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[1079b] [1] and not in the case of absolute duality and a particular 2?). But if the form is not the same, they will simply be homonyms; just as though one were to call both Callias and a piece of wood "man," without remarking any property common to them.

1And if we profess that in all other respects the common definitions apply to the Forms, e.g. that "plane figure" and the other parts of the definition apply to the Ideal circle, only that we must also state of what the Form is a Form, we must beware lest this is a quite meaningless statement.2 For to what element of the definition must the addition be made? to "center," or "plane" or all of them? For all the elements in the essence of an Idea are Ideas; e.g. "animal" and "two-footed."3 Further, it is obvious that "being an Idea," just like "plane," must be a definite characteristic which belongs as genus to all its species.4

5Above all we might examine the question what on earth the Ideas contribute to sensible things, whether eternal or subject to generation and decay; for they are not the cause of any motion or change in them.Moreover they are no help towards the knowledge of other things (for they are not the substance of particulars, otherwise they would be in particulars) or to their existence (since they are not present in the things which participate in them. If they were, they might perhaps seem to be causes, in the sense in which the admixture of white causes a thing to be white. [20] But this theory, which was stated first by Anaxagoras and later by Eudoxus in his discussion of difficulties, and by others also, is very readily refuted; for it is easy to adduce plenty of impossibilities against such a view). Again, other things are not in any accepted sense derived from the Forms.To say that the Forms are patterns, and that other things participate in them, is to use empty phrases and poetical metaphors; for what is it that fashions things on the model of the Ideas? Besides, anything may both be and come to be without being imitated from something else; thus a man may become like Socrates whether Socrates exists or not,and even if Socrates were eternal, clearly the case would be the same. Also there will be several "patterns" (and therefore Forms) of the same thing; e.g., "animal" and "two-footed" will be patterns of "man," and so too will the Idea of man.Further, the Forms will be patterns not only of sensible things but of Ideas; e.g. the genus will be the pattern of its species; hence the same thing will be pattern and copy. Further, it would seem impossible for the substance and that of which it is the substance to exist in separation;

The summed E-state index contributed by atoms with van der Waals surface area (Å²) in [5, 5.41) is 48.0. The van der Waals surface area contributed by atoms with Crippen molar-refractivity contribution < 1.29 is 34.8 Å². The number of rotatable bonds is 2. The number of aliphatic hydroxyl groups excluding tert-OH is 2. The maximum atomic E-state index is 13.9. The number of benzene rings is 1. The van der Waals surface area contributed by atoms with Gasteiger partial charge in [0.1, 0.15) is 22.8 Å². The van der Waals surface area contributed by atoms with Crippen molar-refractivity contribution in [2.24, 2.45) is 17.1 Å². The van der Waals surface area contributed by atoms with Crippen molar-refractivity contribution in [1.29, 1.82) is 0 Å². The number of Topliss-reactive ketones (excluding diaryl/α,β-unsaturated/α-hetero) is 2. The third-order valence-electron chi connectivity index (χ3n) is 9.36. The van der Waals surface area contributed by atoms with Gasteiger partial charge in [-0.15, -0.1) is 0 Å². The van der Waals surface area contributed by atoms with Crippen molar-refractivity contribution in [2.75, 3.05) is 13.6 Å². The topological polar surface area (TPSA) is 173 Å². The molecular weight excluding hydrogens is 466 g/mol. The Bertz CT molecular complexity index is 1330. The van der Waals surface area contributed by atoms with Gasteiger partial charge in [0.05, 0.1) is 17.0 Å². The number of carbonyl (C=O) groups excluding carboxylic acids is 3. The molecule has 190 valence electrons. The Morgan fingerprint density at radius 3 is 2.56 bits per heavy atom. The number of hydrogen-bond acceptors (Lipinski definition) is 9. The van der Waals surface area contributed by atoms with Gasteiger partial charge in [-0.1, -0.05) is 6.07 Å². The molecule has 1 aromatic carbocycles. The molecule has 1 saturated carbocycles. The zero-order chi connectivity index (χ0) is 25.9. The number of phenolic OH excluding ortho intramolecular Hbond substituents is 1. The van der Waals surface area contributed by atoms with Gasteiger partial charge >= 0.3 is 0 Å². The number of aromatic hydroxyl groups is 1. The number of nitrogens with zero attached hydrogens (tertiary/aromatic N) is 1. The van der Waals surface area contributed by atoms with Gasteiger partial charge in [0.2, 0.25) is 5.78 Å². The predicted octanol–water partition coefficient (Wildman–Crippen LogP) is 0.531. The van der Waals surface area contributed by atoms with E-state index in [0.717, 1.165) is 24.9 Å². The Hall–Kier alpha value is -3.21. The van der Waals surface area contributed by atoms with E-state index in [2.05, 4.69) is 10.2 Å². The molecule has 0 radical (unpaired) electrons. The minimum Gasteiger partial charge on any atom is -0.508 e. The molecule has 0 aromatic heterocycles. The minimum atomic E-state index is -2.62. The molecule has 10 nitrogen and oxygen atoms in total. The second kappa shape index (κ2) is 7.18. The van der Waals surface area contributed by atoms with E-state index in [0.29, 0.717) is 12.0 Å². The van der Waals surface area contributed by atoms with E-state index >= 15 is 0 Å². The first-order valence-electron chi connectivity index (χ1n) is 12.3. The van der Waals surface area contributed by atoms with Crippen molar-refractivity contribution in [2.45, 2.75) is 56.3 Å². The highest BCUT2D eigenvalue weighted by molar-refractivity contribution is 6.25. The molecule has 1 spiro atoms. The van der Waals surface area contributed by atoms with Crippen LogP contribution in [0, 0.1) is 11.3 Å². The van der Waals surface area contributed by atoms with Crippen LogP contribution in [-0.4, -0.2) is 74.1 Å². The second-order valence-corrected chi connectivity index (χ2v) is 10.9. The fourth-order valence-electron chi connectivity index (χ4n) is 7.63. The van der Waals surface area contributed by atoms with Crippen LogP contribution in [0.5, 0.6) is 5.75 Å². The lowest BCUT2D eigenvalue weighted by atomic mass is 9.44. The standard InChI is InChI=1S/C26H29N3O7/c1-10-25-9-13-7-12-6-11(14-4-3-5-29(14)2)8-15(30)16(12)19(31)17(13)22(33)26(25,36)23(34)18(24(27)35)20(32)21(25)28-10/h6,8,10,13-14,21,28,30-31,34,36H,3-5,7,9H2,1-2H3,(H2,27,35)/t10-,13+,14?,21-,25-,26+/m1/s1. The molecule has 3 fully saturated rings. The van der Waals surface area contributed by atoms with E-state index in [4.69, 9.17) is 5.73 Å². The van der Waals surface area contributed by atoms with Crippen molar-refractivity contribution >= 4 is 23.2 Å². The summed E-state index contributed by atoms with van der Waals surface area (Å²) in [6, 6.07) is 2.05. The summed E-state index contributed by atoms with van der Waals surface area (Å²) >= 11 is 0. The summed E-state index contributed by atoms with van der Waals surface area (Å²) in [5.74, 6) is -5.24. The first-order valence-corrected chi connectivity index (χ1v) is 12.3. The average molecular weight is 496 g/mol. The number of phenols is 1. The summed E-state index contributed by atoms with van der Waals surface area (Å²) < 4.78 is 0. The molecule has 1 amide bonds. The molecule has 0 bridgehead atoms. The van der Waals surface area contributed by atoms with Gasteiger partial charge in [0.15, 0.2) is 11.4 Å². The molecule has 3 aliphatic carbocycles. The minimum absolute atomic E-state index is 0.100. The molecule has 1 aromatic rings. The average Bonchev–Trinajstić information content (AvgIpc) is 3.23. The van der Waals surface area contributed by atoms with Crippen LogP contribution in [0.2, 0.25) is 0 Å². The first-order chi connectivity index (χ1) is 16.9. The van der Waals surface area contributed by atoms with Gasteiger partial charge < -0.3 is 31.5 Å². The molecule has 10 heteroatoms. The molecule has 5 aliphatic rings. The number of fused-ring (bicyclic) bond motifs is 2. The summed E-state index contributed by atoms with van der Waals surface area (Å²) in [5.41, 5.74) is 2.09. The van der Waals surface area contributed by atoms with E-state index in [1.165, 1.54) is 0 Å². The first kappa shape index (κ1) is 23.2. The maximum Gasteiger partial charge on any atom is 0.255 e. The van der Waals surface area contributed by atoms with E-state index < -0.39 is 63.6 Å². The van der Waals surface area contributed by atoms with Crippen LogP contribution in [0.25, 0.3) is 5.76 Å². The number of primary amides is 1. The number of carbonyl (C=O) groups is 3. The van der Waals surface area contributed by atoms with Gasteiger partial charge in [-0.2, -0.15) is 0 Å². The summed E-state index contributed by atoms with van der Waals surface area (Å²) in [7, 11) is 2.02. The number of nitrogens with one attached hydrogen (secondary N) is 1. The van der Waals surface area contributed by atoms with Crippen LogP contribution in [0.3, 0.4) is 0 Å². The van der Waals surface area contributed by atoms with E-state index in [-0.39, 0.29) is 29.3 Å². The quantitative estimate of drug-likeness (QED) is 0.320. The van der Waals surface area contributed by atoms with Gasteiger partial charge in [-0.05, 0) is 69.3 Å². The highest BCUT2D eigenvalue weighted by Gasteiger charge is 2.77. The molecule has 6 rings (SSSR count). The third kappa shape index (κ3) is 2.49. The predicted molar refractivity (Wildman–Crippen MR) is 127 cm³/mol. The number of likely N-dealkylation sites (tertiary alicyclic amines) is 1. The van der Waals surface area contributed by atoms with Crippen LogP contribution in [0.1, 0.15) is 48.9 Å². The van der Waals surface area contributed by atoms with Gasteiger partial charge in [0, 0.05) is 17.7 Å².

1 sect. 14, 15 have no counterpart in Book 1.

2 The suggestion is that the definition of an Ideal circle is the same as that of a particular circle, except that it must have added to it the statement of what particular the Idea is an Idea.

3 sc. in the definition or essence of "Ideal man."

4 i.e., "being an idea" will be a characteristic common to all ideas, and so must be itself an Idea.

5 This chapter corresponds almost verbally to Aristot. Met. 1.9.9-15. Cf. note on Aristot. Met. 13.4.6.

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